Determining Fall Nitrogen Fertility Needs in Corn
Most universities base Nitrogen (N) fertility recommendations on a target yield. The assumption is that the target yield is accurate and that the crop is removing what was supplied. Excess N can leave corn vulnerable to rapid growth, poor stalk quality and increased lodging, and delayed maturity. Whatever formula you use to determine N needs, your N levels after removing the crop should be low and levels from year to year should not be increasing.
Ammonium works best in the fall for two main reasons. First, it is usually the cheapest source of N available, and second, if applied when soils are cool (soil temp at 2-4" depth is <50°F), the N stays in ammonium from instead of converting to nitrate which is susceptible to leaching. If in doubt about keeping the ammonium from nitrifying, use N-Serve* to stabilize the ammonium in the soil over the winter. Some areas have no choice about using a nitrogen stabilizer like NServe because of lighter soils. Furthermore, some areas are too sandy to do any fall fertilizing and must have broadcast in-season N applied to be at the lowest leaching risk.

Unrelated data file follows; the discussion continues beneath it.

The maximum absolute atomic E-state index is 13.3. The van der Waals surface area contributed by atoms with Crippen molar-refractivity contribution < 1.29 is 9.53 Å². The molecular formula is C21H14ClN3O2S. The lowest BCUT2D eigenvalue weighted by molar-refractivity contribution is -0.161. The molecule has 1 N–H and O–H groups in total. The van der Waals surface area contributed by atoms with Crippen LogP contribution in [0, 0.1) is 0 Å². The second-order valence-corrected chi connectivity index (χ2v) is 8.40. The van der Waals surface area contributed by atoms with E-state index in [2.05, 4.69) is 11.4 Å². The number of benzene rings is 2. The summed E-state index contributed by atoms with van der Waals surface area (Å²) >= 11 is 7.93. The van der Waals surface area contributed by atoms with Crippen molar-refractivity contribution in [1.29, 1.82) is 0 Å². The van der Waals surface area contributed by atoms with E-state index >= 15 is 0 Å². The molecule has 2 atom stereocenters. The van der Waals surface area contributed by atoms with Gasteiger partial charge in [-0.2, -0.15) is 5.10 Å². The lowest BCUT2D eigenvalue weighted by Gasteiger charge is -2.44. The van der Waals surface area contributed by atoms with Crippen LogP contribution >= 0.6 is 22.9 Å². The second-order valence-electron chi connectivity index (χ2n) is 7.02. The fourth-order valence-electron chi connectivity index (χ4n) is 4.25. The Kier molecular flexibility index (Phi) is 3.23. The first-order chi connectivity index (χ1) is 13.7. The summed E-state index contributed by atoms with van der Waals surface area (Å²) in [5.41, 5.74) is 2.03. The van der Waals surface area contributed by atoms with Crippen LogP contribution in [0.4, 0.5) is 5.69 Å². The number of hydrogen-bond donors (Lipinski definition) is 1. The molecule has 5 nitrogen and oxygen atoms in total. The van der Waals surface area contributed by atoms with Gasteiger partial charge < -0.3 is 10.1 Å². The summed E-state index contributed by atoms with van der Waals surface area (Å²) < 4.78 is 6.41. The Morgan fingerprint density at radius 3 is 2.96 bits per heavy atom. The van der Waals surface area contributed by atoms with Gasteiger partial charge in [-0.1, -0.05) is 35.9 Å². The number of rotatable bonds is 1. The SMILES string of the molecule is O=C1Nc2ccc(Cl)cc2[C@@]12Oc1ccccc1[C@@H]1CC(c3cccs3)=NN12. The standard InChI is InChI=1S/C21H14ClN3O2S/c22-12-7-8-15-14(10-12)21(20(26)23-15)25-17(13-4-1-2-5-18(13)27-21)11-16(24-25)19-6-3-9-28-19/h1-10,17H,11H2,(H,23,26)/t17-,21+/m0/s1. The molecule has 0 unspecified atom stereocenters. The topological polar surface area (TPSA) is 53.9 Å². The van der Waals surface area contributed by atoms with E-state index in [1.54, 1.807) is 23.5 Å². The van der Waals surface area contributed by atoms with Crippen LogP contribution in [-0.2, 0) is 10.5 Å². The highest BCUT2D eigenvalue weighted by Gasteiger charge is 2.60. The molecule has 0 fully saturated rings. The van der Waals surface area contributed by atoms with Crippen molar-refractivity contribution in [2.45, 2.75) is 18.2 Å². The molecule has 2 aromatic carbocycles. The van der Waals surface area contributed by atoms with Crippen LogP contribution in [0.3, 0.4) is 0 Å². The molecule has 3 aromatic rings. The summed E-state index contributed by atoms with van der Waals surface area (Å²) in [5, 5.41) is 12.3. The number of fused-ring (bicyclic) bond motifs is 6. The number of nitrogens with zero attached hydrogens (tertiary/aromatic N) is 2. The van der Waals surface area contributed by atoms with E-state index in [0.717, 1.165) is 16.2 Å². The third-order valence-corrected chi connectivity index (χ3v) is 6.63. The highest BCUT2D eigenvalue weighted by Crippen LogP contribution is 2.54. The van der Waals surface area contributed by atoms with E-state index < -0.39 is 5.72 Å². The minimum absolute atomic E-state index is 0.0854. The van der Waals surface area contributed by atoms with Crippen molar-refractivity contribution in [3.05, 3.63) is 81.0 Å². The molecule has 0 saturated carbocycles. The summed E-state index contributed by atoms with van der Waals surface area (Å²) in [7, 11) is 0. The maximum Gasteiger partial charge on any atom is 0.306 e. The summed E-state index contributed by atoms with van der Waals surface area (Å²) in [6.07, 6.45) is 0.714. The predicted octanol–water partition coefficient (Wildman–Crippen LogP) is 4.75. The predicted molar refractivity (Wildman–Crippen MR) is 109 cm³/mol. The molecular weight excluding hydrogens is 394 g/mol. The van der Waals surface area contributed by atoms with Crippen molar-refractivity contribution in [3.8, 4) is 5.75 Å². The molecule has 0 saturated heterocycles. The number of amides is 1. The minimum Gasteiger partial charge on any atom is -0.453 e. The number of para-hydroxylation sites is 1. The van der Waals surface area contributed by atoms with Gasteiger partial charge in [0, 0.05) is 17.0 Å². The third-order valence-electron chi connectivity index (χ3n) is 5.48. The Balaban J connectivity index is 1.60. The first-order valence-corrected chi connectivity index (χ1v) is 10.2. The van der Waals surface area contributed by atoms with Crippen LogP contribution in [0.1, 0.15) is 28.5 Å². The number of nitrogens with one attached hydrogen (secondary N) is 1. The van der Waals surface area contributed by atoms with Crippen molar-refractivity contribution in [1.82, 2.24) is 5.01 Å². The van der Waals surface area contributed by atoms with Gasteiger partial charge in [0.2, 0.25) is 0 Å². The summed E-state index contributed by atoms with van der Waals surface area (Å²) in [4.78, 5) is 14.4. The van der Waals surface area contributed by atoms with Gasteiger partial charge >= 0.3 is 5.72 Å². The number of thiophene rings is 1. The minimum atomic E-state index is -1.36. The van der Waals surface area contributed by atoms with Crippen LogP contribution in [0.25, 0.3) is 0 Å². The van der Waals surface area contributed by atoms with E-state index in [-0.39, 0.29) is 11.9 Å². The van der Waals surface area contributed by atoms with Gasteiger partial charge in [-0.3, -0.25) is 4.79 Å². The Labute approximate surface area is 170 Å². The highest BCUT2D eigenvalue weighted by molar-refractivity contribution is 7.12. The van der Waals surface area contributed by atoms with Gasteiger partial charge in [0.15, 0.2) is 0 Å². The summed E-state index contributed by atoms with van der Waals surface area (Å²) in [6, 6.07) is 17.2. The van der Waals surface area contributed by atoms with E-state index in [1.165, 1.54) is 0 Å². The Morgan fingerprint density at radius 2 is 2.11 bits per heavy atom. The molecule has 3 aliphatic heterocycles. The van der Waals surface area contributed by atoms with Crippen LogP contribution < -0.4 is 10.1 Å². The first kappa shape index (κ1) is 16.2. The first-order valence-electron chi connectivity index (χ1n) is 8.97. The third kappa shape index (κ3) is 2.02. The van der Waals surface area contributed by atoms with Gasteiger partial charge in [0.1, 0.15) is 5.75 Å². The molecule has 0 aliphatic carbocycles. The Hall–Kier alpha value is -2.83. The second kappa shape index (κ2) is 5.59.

Advantages to Fall Application
Fall application redirects resources from spring to fall to when you have time available. Fall application is good insurance against getting fertilizer in late due to bad weather in the spring. In some years, it also protect against rising fertilizer prices. Soil sampling is usually much easier in the spring when the weather pattern is warm and dry.
Disadvantages to Fall Application
The time period from when fertilizer is put down to when the next crop needs it leaves the fertilizer vulnerable to the environment. Nitrification of ammonium to nitrate is possible, which then leaves the N in a vulnerable from which can be leached away from where the crop can use it.